From: Jewish Federation of Greater New Bedfor
Sent: Friday, January 09, 2015 1:01 AM
To: 'Amir Cohen'
Subject: The Bulletin - A Community Update for January 9, 2014
The Bulletin - A Community Update for January 9, 2014
Palestinian Strategy & Israeli Elections
Having failed to get the nine minimum votes from the United Nations Security Council on December 30 that would have recognized Palestinian statehood, Palestinian president Mahmoud Abbas vowed to resubmit the Security Council resolution “again and again” despite the risk that sanctions could lead to his government’s collapse.
Following the failed Security Council vote, Abbas then joined the International Criminal Court (ICC), a provocative move. Israel retaliated by withholding tax revenue dollars it collects for the Palestinian Authority. Washington threatened to cut $400 million in aid to the Authority if the ICC bid is not reversed.
Abbas is gambling on global sympathy. His strategy may also bolster Benjamin Netanyahu and other conservatives in the upcoming elections. With Bibi in power, Israel has been increasingly reactive to Palestinian actions with punitive measures. Bibi’s center-left opponents, who seem to be gaining some strength in recent polls, may be more committed to a two-state solution.
“Frustrated after decades of failed bilateral negotiations, the Palestinians have adopted a global strategy, successfully lobbying European parliaments to recognize them as a state, joining more than 30 international conventions, and pressing for a United Nations Security Council resolution setting a 2017 deadline for ending Israel’s occupation,” wrote Jodi Rudoren in this New York Times article.
If the provisional government created as part of the Oslo Accords in the 1990s were to collapse, forcing Israel to provide services and maintain order across the West Bank without Palestinian security forces, the resulting chaos would only attract a greater international audience. Abbas and the PLO are betting on it. For the record, I am not.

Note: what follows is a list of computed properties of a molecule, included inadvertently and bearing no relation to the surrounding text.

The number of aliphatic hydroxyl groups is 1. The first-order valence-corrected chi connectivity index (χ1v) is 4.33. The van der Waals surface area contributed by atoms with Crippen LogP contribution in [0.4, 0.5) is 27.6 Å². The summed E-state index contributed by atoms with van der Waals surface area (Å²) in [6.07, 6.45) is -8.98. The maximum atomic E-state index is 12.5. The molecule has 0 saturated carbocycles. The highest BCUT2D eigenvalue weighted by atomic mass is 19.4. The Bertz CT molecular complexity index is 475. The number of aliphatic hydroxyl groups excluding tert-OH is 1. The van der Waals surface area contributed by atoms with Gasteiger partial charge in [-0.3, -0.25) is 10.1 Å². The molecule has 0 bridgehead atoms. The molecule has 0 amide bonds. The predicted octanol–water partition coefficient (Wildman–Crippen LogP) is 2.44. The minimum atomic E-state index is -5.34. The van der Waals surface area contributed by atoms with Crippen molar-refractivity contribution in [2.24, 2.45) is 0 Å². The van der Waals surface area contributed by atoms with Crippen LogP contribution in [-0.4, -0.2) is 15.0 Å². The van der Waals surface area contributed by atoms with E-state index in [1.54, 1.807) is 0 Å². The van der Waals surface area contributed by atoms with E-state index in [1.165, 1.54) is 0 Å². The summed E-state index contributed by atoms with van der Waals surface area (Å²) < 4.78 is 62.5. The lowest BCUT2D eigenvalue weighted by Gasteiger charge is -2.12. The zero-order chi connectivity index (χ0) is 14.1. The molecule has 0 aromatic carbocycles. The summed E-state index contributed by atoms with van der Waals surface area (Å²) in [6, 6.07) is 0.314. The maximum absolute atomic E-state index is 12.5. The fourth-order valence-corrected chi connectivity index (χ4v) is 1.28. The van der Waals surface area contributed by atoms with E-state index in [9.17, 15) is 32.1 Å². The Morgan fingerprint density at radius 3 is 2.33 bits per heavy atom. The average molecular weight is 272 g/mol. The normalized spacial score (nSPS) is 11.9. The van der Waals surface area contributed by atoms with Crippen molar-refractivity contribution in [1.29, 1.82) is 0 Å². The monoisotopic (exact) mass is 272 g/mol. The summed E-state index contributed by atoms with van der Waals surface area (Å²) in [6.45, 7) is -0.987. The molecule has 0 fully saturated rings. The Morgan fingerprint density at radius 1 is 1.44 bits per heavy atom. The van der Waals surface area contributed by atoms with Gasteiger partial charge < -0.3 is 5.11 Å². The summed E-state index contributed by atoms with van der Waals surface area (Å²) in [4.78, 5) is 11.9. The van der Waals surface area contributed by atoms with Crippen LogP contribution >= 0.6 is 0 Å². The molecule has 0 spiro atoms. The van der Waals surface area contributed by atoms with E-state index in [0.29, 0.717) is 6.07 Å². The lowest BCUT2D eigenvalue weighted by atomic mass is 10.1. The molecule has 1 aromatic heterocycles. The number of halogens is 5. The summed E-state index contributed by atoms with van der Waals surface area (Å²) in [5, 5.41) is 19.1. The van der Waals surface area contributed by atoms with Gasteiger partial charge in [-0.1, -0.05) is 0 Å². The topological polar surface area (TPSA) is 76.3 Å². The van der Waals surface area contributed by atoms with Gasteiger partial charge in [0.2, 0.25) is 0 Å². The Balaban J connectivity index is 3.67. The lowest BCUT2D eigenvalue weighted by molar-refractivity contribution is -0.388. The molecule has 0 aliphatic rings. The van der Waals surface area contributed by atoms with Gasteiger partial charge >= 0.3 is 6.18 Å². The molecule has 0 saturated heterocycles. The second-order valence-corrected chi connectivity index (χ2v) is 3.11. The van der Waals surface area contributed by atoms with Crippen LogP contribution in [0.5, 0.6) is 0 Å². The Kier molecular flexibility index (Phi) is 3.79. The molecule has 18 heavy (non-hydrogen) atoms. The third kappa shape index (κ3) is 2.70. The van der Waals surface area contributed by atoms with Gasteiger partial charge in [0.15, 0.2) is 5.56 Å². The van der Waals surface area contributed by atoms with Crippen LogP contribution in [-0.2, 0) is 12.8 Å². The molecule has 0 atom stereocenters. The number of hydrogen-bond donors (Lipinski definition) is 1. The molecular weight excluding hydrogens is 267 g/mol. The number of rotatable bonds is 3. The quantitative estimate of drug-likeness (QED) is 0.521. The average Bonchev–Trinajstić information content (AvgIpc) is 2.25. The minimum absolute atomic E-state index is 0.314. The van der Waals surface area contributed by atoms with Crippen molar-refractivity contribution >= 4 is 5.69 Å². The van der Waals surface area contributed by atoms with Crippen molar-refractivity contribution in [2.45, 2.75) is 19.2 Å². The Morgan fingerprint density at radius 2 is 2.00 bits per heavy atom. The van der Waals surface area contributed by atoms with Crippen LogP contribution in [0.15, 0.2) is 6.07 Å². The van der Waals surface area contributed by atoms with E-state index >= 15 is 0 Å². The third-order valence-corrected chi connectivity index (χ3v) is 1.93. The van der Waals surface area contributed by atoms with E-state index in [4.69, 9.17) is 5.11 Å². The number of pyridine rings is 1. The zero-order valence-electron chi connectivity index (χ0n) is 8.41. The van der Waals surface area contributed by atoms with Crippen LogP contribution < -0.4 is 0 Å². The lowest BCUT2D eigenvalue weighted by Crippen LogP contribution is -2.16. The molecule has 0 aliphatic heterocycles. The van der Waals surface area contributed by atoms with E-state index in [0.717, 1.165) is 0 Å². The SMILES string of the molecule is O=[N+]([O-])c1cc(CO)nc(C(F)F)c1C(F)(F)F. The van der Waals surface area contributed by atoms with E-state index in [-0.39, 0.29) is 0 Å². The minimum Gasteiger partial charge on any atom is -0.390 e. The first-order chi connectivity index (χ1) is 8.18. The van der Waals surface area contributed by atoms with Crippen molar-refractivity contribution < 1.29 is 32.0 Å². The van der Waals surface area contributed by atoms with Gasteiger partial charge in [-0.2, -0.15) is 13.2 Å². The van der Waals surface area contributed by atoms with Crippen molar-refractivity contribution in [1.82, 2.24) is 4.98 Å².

Corruption Probe & Israeli Elections
“Yisrael Beitenu’s imbroglio is Bibi’s good news,” political analyst Hanan Kristal said when speaking about the corruption allegations the powerful, hard-line party is facing ahead of the March 17 elections in Israel. Led by foreign minister (an immigrant from the former Soviet Union) Avigdor Lieberman, Yisrael Beitenu has been a central player in Israel’s coalition politics for over a decade. The current probe focuses on accusations of nepotism and illegally transferred funds meant to buy votes from settlers for party primaries.
Damage from corruption allegations would likely benefit Netanyahu’s Likud party and Trade Minister Naftali Bennett’s The Jewish Home party, both of which have a similar ideology.
To learn more about Avigdor Lieberman and the cult of personality as it plays out politically prior to the elections, read more in this article from the Guardian.
Terror in Paris: Free Speech and Charlie
While my former colleague Jeffrey Goldberg and I don’t always agree, his commentary in the Atlantic is always a must-read for me. I agree with his Europe Under Siege column’s position that while tragic, the attack on Charlie Hebdo was not at all surprising. He reminds us that the firebombing of Charlie Hebdo in 2011 was like the 1993 attack on the World Trade Center. He reminds us that the writing was on the wall of the Jewish Museum in Brussels last May.
Goldberg suggests that the Charlie Hebdo massacre is the most direct attack on Western ideals by jihadists yet, that this is simply the latest chapter in an organized Islamist terror campaign that will not end with Jews and cartoonists. I agree.
In a solidarity response to the attack, “I am Charlie”/”Je suis Charlie” signs and posts have appeared everywhere. In another excellent Goldberg piece titled We Are Not Charlie, Goldberg makes the case that free speech is sacred, that under no circumstances should any society appease or acquiesce to those who would suppress by force any criticism of religion. “We in the West believe that blasphemy is a right and not a crime,” writes Goldberg. With this, too, I agree.